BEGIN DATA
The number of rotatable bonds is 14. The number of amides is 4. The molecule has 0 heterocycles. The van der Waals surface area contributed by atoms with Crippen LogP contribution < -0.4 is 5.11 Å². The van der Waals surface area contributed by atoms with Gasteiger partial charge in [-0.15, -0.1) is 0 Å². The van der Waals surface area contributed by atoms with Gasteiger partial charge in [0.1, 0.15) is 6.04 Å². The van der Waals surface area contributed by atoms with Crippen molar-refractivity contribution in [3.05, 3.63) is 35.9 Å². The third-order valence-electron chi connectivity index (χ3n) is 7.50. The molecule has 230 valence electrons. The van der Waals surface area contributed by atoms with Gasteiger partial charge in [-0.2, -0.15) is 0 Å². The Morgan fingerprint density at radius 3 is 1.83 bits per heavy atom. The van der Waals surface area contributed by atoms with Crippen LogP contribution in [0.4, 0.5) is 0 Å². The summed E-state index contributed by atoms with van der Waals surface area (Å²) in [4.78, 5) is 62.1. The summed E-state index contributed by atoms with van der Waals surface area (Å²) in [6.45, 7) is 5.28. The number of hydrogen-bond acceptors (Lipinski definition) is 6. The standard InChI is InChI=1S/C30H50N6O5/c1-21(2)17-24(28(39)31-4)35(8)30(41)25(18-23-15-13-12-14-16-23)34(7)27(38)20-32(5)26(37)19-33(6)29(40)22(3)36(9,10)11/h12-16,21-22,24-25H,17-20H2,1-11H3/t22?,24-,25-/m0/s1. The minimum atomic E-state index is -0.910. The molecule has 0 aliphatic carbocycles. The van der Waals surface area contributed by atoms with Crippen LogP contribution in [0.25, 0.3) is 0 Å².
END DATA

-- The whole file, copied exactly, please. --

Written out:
The number of rotatable bonds is 14. The number of amides is 4. The molecule has 0 heterocycles. The van der Waals surface area contributed by atoms with Crippen LogP contribution < -0.4 is 5.11 Å². The van der Waals surface area contributed by atoms with Gasteiger partial charge in [-0.15, -0.1) is 0 Å². The van der Waals surface area contributed by atoms with Gasteiger partial charge in [0.1, 0.15) is 6.04 Å². The van der Waals surface area contributed by atoms with Crippen molar-refractivity contribution in [3.05, 3.63) is 35.9 Å². The third-order valence-electron chi connectivity index (χ3n) is 7.50. The molecule has 230 valence electrons. The van der Waals surface area contributed by atoms with Gasteiger partial charge in [-0.2, -0.15) is 0 Å². The Morgan fingerprint density at radius 3 is 1.83 bits per heavy atom. The van der Waals surface area contributed by atoms with Crippen LogP contribution in [0.4, 0.5) is 0 Å². The summed E-state index contributed by atoms with van der Waals surface area (Å²) in [4.78, 5) is 62.1. The summed E-state index contributed by atoms with van der Waals surface area (Å²) in [6.45, 7) is 5.28. The number of hydrogen-bond acceptors (Lipinski definition) is 6. The standard InChI is InChI=1S/C30H50N6O5/c1-21(2)17-24(28(39)31-4)35(8)30(41)25(18-23-15-13-12-14-16-23)34(7)27(38)20-32(5)26(37)19-33(6)29(40)22(3)36(9,10)11/h12-16,21-22,24-25H,17-20H2,1-11H3/t22?,24-,25-/m0/s1. The minimum atomic E-state index is -0.910. The molecule has 0 aliphatic carbocycles. The van der Waals surface area contributed by atoms with Crippen LogP contribution in [0.25, 0.3) is 0 Å².